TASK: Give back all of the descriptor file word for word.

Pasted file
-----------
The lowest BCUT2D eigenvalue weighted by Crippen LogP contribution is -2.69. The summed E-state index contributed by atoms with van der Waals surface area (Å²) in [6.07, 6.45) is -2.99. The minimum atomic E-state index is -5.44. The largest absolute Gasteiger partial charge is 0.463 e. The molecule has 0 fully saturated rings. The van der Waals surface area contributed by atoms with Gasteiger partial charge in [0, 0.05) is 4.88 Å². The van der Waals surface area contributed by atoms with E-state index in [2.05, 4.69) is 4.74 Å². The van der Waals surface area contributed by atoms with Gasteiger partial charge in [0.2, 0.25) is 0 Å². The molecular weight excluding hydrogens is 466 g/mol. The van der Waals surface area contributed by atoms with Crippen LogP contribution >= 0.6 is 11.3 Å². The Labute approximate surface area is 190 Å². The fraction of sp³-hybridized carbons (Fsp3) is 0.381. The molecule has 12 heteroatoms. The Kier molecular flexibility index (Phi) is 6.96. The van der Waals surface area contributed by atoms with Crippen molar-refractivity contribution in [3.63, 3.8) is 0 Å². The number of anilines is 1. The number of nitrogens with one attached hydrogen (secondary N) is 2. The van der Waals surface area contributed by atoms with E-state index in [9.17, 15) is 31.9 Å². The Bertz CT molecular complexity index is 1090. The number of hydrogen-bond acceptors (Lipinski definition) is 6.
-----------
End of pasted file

The lowest BCUT2D eigenvalue weighted by Crippen LogP contribution is -2.69. The summed E-state index contributed by atoms with van der Waals surface area (Å²) in [6.07, 6.45) is -2.99. The minimum atomic E-state index is -5.44. The largest absolute Gasteiger partial charge is 0.463 e. The molecule has 0 fully saturated rings. The van der Waals surface area contributed by atoms with Gasteiger partial charge in [0, 0.05) is 4.88 Å². The van der Waals surface area contributed by atoms with E-state index in [2.05, 4.69) is 4.74 Å². The van der Waals surface area contributed by atoms with Gasteiger partial charge in [0.2, 0.25) is 0 Å². The molecular weight excluding hydrogens is 466 g/mol. The van der Waals surface area contributed by atoms with Crippen LogP contribution >= 0.6 is 11.3 Å². The Labute approximate surface area is 190 Å². The fraction of sp³-hybridized carbons (Fsp3) is 0.381. The molecule has 12 heteroatoms. The Kier molecular flexibility index (Phi) is 6.96. The van der Waals surface area contributed by atoms with Crippen molar-refractivity contribution in [3.63, 3.8) is 0 Å². The number of anilines is 1. The number of nitrogens with one attached hydrogen (secondary N) is 2. The van der Waals surface area contributed by atoms with E-state index in [9.17, 15) is 31.9 Å². The Bertz CT molecular complexity index is 1090. The number of hydrogen-bond acceptors (Lipinski definition) is 6.